Coffee grounds contain some major nutrients (nitrogen, phosphorus, and potassium) as well as some micronutrients, so put them to work in your garden. Allow them to dry and then spread them around the base of plants.
Apply no more than one-half inch of coffee grounds when putting fresh coffee grounds directly to the ground as mulch. Because coffee grounds are finely textured and easily compacted, thick layers of coffee grounds as mulch can act as a barrier to moisture and air movement in soils.
So if you are using coffee grounds as a “dressing” for specific plants or trees, apply the grounds in a thin layer or work into the top layer of the soil.
Article by Gail Reynolds, Middlesex County Master Gardener Coordinator

Urban Farmer Trainings in Hartford

Urban Farmers and Hartford area Friends!   

Get ready for Urban Farmer Trainings in Hartford!

August 21st and August 28th
At Keney Park Sustainability Project and KNOX Inc
9:00am to 4:00pm
Join the I Got Next Farmers (Lauren Little Edutainment, Samad Garden Initiative, Micro2Life and Derrick Bedward) as they cover topics such as 
  • Community Farming
  • Soil & Plant Health
  • Seed Saving & Plant Genetics
  • Regenerative Soil Amendments
  • Methods of Indoor
  • Soil-less Growing
  • Micro-green Growing
    Register here: by August 14th to claim your spot!!
    Micro-green Growing

    Nutrient Management in Canaan

    dairy cows in East Canaan at Freund's Farm
    Photo: G. Morty Ortega

    Nutrient Management on farms is a balancing act between how much manure needs to be spread and how many nutrients crop fields need. We work with dairy farmers throughout the state to address the challenge of managing nutrient distribution on their fields through research and outreach, innovative technology, and by fostering collaborative partnerships.

    The Canaan Valley Agricultural Cooperative Waste Management Program formed in 1995 when Peter Jacquier of Laurelbrook Farm received a Northeast Sustainable Agriculture Research and Education grant. Jacquier worked with four other farmers to organize the cooperative. The farms improved manure management and disposal practices and adapted new technologies on their farming operations. Extension guides manure digester discussions, and assists with manure management through data collection, soil testing, and ongoing research using drones and other types of innovation.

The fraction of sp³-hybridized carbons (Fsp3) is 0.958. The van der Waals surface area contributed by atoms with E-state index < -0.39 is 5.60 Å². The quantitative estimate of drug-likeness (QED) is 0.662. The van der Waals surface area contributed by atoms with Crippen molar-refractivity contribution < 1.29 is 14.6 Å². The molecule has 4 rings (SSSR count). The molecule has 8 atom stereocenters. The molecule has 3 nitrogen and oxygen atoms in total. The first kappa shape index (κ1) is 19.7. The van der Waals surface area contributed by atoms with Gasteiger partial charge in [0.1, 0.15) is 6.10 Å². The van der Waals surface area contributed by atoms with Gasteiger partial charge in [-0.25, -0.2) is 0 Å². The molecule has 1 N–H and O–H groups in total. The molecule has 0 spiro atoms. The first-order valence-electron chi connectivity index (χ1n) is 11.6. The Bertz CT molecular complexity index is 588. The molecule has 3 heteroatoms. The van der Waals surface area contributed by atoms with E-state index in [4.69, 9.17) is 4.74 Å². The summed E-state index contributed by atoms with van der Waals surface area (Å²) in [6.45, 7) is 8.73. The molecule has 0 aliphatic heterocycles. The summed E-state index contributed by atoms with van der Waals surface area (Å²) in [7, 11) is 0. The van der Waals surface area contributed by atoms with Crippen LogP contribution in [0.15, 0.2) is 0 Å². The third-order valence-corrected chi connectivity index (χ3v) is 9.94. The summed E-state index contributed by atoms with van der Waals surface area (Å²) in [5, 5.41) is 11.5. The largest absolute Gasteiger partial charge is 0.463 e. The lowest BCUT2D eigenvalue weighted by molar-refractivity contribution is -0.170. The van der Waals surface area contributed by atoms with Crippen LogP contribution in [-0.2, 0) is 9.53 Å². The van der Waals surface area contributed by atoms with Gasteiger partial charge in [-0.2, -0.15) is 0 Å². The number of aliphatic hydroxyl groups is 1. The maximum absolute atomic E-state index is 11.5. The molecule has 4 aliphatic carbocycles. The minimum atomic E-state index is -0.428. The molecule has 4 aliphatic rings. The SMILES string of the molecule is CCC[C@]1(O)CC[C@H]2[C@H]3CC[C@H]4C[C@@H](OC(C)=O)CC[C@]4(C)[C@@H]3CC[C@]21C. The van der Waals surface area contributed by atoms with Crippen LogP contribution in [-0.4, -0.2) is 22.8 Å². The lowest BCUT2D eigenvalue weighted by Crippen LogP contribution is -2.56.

Dairy farmers in the cooperative, and other areas of the state, are developing strategies for anaerobic digestion and to deal with phosphorus accumulation in farm soils as a result of the grant.

    Methane digesters reduce odor and make farms more neighbor friendly. Digesters are expensive and need off farm food waste to help make the system profitable.

    Some digester companies include food waste tipping fees in the economic analysis, but not the increases in manure hauling costs to dispose of the added digestate. Farms need accurate hauling cost numbers to include in the economic analysis of the digesters to determine overall profitability of these projects. Extension continues to facilitate discussions with Canaan dairy farmers and others to address these challenges.

    Article by Richard Meinert

    No-till Vegetable Production

    No-till vegetable production: soil health, weed control, and crop yields

    Article by Shuresh Ghimire, Extension Vegetable Specialist, UConn Extension

    Building healthy soils, integrating cover crops, and managing weeds are key elements of vegetable farms. The use of no-till and cover crops provide a wealth of soil benefits thereby improving the productivity of the farming systems. However, due to limited agricultural land, farmers often have increasing pressure to keep greater portions of their land in cash crops. Cover-crop based no-till practices allow farms to gain the benefits of cover crop rotations while still earning a financial return from the land.

    No-tillage cropping systems are known to provide many benefits to soils that can improve crop productivity. Those benefits include better soil aggregate size and strength which means better soil structure, better infiltration, lower bulk density, better water holding capacity, decrease in erosion, and improved water quality. Other benefits include higher cation exchange capacity, which results in higher soil nutrient holding capacity and greater potential mineralizable nitrogen (increased soil nitrogen bank). Additionally, no-till contribute to increased organic matter (carbon) which serves as a food source for soil microbes. Soil microbes are responsible for the decay of organic matter and cycling of both macro-and micro-nutrients back into forms that plants can use.